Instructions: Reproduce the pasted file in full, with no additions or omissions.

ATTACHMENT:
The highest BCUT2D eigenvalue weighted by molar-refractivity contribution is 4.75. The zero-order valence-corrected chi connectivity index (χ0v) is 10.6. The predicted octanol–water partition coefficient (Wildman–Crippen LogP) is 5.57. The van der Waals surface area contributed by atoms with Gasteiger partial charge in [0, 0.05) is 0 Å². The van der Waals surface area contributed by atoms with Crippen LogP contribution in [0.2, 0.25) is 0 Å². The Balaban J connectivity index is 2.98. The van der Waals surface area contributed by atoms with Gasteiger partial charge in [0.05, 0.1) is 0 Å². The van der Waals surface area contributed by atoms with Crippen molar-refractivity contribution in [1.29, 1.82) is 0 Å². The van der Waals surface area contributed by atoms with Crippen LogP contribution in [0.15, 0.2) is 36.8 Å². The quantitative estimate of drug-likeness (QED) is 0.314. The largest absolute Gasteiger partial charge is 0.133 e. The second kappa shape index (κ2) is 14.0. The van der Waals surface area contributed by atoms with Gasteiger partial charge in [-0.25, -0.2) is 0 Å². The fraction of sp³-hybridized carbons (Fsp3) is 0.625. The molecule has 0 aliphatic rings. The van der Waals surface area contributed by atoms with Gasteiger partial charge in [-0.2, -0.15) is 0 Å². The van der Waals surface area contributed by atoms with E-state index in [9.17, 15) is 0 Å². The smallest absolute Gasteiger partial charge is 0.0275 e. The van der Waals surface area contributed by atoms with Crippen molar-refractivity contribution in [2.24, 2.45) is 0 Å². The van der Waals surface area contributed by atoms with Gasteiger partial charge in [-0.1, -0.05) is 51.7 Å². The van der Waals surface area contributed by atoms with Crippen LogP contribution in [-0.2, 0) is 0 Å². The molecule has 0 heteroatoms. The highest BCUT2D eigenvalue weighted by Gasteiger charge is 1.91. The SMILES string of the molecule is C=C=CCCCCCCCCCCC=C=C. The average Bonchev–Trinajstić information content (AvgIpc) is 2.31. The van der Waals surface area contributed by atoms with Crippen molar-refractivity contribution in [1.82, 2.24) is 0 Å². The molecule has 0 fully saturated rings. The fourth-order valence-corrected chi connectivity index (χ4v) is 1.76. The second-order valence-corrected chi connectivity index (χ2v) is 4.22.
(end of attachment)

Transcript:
The highest BCUT2D eigenvalue weighted by molar-refractivity contribution is 4.75. The zero-order valence-corrected chi connectivity index (χ0v) is 10.6. The predicted octanol–water partition coefficient (Wildman–Crippen LogP) is 5.57. The van der Waals surface area contributed by atoms with Gasteiger partial charge in [0, 0.05) is 0 Å². The van der Waals surface area contributed by atoms with Crippen LogP contribution in [0.2, 0.25) is 0 Å². The Balaban J connectivity index is 2.98. The van der Waals surface area contributed by atoms with Gasteiger partial charge in [0.05, 0.1) is 0 Å². The van der Waals surface area contributed by atoms with Crippen molar-refractivity contribution in [1.29, 1.82) is 0 Å². The van der Waals surface area contributed by atoms with Crippen LogP contribution in [0.15, 0.2) is 36.8 Å². The quantitative estimate of drug-likeness (QED) is 0.314. The largest absolute Gasteiger partial charge is 0.133 e. The second kappa shape index (κ2) is 14.0. The van der Waals surface area contributed by atoms with Gasteiger partial charge in [-0.25, -0.2) is 0 Å². The fraction of sp³-hybridized carbons (Fsp3) is 0.625. The molecule has 0 aliphatic rings. The van der Waals surface area contributed by atoms with Gasteiger partial charge in [-0.2, -0.15) is 0 Å². The van der Waals surface area contributed by atoms with E-state index in [9.17, 15) is 0 Å². The smallest absolute Gasteiger partial charge is 0.0275 e. The van der Waals surface area contributed by atoms with Crippen molar-refractivity contribution in [2.24, 2.45) is 0 Å². The van der Waals surface area contributed by atoms with Gasteiger partial charge in [-0.1, -0.05) is 51.7 Å². The van der Waals surface area contributed by atoms with Crippen LogP contribution in [-0.2, 0) is 0 Å². The molecule has 0 heteroatoms. The highest BCUT2D eigenvalue weighted by Gasteiger charge is 1.91. The SMILES string of the molecule is C=C=CCCCCCCCCCCC=C=C. The average Bonchev–Trinajstić information content (AvgIpc) is 2.31. The van der Waals surface area contributed by atoms with Crippen molar-refractivity contribution in [1.82, 2.24) is 0 Å². The molecule has 0 fully saturated rings. The fourth-order valence-corrected chi connectivity index (χ4v) is 1.76. The second-order valence-corrected chi connectivity index (χ2v) is 4.22.